Turn off the Lights

The Office – China

First things first, last night’s cold open was the first weak one in a while. Dwight is attempting to gain the “pedo-dexterity of a monkey” by using his feet instead of his hands for 20 minutes every day, and Jim thinks this is silly. The problem is Dwight never explains why he wants this skill, which is an issue since it seems like the kind of thing he would usually scoff at, and the comedy fails to make up for it. It just wasn’t very good. Luckily, the rest of the episode basically made up for it.


Most of Dwight’s material this season, when he hasn’t been contractually making love to Angela, has revolved around the fact that he now owns the building they all work in, and that’s the main focus of this episode. He’s been cutting costs with things like having lights installed that shut off when motion detectors aren’t tripped and having his assistant manually reduce the ply of all the toilet paper. Eventually everyone is sick of the changes, and they turn to Pam as the new office administrator to take care of it. Her first tactic is to look for new office space that the company could move into if needed, and she appears successful when she brings some photos and information about a pretty good location. That unravels though when Dwight tracks down the address, and it’s actually an empty lot. After a cute bit where he and his assistant accidentally meet another Pam, he returns and lets her know she failed.

There’s then a pretty honest moment when Pam confides in Jim in the stairwell that she really doesn’t want to fail in her new position, like she did as an artist and a salesman. But she gets a break when the assistant turns her on to some health and safety regulations Dwight’s cutbacks are violating, and Pam gets her moment of triumph when things return to normal and the gigantic exterminator sign is pulled off the building. Then Dwight reveals that he heard Pam’s conversation with Jim and told the assistant to give her the information she used to bring him down, explaining that he can get more company later by keeping her happy now, but it’s clear that he still considers her a friend and wants her to be successful too.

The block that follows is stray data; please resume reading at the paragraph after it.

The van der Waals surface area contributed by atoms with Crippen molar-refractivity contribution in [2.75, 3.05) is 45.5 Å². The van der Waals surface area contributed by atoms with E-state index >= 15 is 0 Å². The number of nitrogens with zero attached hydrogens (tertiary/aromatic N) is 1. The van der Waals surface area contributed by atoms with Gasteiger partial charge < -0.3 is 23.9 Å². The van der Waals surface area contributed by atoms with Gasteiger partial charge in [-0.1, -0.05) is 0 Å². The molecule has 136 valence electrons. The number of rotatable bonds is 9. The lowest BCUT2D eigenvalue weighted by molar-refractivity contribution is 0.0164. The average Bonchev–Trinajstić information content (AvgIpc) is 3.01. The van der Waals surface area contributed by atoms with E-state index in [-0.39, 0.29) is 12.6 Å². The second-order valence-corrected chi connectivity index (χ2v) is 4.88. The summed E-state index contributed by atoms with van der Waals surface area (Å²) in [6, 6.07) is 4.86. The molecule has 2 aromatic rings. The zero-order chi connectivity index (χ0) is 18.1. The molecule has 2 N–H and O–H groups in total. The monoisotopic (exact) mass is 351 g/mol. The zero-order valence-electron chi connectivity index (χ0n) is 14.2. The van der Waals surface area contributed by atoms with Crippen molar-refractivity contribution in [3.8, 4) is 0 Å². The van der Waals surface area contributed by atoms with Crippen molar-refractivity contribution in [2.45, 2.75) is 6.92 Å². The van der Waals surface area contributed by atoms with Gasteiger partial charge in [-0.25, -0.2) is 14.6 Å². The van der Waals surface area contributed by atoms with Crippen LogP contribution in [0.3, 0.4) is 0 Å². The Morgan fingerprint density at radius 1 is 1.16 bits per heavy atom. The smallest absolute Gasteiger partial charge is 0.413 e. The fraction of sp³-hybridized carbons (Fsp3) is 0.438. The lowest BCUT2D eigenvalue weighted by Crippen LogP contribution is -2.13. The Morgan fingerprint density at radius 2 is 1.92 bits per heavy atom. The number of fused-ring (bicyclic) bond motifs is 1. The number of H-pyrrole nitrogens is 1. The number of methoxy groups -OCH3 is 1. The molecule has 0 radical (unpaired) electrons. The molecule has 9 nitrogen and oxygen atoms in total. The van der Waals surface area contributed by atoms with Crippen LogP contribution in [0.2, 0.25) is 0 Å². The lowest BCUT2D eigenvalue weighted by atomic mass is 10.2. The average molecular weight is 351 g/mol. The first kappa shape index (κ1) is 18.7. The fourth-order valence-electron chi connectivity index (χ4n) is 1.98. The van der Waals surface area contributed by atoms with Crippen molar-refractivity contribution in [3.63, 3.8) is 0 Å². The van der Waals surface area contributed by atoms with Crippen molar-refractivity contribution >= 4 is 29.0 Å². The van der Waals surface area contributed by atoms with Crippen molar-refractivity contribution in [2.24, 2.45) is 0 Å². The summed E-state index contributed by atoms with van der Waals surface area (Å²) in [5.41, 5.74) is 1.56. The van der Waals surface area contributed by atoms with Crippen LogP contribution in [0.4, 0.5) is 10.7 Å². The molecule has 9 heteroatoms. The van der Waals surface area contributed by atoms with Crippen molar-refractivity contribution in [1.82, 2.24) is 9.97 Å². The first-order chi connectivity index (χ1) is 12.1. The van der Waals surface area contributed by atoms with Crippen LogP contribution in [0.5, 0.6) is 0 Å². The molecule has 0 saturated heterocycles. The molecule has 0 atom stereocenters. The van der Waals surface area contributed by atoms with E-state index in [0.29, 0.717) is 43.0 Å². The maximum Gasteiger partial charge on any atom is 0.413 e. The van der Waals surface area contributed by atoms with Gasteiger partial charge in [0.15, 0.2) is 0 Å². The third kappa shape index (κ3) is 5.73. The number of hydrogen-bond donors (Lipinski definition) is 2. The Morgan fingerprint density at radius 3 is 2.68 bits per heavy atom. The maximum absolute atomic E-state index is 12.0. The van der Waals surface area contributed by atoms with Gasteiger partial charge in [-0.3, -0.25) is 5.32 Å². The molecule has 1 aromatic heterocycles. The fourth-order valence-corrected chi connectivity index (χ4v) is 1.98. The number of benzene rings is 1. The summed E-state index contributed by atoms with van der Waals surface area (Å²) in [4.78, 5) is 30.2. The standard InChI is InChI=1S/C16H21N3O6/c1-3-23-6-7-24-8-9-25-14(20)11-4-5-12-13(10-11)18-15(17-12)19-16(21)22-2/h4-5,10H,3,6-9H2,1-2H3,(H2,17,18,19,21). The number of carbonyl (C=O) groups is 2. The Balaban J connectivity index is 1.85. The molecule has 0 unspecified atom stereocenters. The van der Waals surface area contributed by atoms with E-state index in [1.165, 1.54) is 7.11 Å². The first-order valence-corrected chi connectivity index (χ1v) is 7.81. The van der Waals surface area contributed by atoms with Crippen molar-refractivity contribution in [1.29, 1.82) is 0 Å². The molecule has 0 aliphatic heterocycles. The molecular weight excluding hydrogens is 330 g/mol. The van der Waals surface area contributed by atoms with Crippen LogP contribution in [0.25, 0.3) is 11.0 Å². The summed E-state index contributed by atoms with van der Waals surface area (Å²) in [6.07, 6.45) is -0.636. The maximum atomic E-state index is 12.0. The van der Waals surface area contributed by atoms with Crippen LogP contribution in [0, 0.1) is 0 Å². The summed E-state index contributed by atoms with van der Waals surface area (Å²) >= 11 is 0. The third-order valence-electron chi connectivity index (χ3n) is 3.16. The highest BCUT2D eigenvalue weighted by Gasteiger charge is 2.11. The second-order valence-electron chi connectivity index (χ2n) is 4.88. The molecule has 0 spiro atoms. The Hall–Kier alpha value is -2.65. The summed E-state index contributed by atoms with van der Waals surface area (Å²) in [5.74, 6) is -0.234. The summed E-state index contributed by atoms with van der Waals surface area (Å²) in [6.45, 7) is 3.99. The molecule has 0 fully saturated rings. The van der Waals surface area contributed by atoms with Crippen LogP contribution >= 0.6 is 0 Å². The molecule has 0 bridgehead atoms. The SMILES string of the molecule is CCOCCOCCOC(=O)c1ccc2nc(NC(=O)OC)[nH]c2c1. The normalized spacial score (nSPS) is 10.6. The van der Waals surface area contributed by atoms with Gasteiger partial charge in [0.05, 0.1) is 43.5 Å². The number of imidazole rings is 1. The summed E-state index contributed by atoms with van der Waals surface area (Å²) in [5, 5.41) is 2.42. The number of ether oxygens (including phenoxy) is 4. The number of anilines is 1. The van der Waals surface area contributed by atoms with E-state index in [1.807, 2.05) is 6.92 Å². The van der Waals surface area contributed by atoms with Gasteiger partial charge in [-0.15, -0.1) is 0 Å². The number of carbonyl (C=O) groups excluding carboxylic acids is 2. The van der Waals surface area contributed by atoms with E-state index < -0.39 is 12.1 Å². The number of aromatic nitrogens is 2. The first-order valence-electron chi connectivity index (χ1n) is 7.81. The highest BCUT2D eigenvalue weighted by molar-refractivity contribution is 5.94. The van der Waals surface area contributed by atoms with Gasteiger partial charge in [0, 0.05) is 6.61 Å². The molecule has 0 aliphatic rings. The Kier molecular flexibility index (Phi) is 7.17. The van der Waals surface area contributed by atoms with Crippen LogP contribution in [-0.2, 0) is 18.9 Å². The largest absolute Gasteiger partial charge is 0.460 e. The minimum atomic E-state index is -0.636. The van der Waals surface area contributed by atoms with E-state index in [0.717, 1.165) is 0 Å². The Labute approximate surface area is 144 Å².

Meanwhile, Michael is concerned about China’s development as a cultural and financial powerhouse, and manages to get the office on his side when he manages to get one by Oscar, the office know-it-all. There’s some funny material teasing him about Michael being smarter, but he gets fed up and offers to talk more about China with Michael over coffee. The other employees know this is a trap so Oscar can finally prove his superior knowledge, but Michael won’t back down and they rally to his aid, helping him study. He manages to hold his own in the discussion for a while, but Oscar eventually pulls one of his points from under him and appears to be the victor. While he’s walking away Michael responds with an uplifting monologue that really has nothing to do with what they were debating, but he’s still perceived as the winner in spite of that. Not a whole lot to the story, but it was fairly entertaining, and more snobbish Oscar is always fun.

There were a couple other bits in this episode worth mentioning. Erin was again a comic highlight, going along with Michael completely in his fear of China, and especially when she backhandedly accuses the office of hiring her so they could kill her in an insurance scam. The C plot involves Andy and Darryl’s friendship continuing to develop, as the latter is getting fed up with the former’s idea of what constitutes a worthwhile text message. Andy sends him the most mundane and uninteresting messages, while Darryl mourns the days when only women used to text him. He warns Andy that one more bad text means he’ll get blocked, but Andy saves it when he messages him in time to see a couple of pigeons sharing a fallen ice cream cone in the parking lot, they high five, and the episode ends. Like the rest of the episode for the most part, it wasn’t great, but it was kind of funny.



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